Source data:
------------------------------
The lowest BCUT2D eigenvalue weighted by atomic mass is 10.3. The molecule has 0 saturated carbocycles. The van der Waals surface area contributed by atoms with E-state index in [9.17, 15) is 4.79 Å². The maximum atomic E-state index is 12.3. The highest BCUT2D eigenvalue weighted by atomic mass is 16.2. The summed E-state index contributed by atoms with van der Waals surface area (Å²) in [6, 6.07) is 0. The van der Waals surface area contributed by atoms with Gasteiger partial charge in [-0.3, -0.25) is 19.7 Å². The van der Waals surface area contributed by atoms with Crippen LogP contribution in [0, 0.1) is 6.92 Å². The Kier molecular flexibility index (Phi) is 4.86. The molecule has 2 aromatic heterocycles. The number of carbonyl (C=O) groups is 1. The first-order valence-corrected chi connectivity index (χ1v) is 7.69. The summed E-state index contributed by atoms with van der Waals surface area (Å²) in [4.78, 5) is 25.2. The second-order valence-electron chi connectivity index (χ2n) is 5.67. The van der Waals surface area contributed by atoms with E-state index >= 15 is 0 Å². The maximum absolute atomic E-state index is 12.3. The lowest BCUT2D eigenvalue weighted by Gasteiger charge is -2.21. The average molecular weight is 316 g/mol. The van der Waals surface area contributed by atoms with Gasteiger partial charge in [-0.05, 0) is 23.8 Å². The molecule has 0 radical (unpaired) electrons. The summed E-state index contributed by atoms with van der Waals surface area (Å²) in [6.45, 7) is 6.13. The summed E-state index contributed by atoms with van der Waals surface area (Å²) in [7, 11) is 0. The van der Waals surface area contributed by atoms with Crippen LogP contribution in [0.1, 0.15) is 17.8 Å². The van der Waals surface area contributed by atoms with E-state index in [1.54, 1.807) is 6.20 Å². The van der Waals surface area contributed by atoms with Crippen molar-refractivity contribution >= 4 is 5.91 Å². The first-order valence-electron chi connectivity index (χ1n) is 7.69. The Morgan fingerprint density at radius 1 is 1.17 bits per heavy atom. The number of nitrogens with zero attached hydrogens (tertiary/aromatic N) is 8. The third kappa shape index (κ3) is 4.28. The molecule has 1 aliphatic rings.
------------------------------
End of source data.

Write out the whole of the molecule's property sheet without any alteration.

The lowest BCUT2D eigenvalue weighted by atomic mass is 10.3. The molecule has 0 saturated carbocycles. The van der Waals surface area contributed by atoms with E-state index in [9.17, 15) is 4.79 Å². The maximum atomic E-state index is 12.3. The highest BCUT2D eigenvalue weighted by atomic mass is 16.2. The summed E-state index contributed by atoms with van der Waals surface area (Å²) in [6, 6.07) is 0. The van der Waals surface area contributed by atoms with Gasteiger partial charge in [-0.3, -0.25) is 19.7 Å². The van der Waals surface area contributed by atoms with Crippen LogP contribution in [0, 0.1) is 6.92 Å². The Kier molecular flexibility index (Phi) is 4.86. The molecule has 2 aromatic heterocycles. The number of carbonyl (C=O) groups is 1. The first-order valence-corrected chi connectivity index (χ1v) is 7.69. The summed E-state index contributed by atoms with van der Waals surface area (Å²) in [4.78, 5) is 25.2. The second-order valence-electron chi connectivity index (χ2n) is 5.67. The van der Waals surface area contributed by atoms with E-state index >= 15 is 0 Å². The maximum absolute atomic E-state index is 12.3. The lowest BCUT2D eigenvalue weighted by Gasteiger charge is -2.21. The average molecular weight is 316 g/mol. The van der Waals surface area contributed by atoms with Gasteiger partial charge in [-0.05, 0) is 23.8 Å². The molecule has 0 radical (unpaired) electrons. The summed E-state index contributed by atoms with van der Waals surface area (Å²) in [6.45, 7) is 6.13. The summed E-state index contributed by atoms with van der Waals surface area (Å²) in [7, 11) is 0. The van der Waals surface area contributed by atoms with Crippen LogP contribution in [0.1, 0.15) is 17.8 Å². The van der Waals surface area contributed by atoms with E-state index in [1.54, 1.807) is 6.20 Å². The van der Waals surface area contributed by atoms with Crippen molar-refractivity contribution >= 4 is 5.91 Å². The first-order valence-electron chi connectivity index (χ1n) is 7.69. The Morgan fingerprint density at radius 1 is 1.17 bits per heavy atom. The number of nitrogens with zero attached hydrogens (tertiary/aromatic N) is 8. The third kappa shape index (κ3) is 4.28. The molecule has 1 aliphatic rings.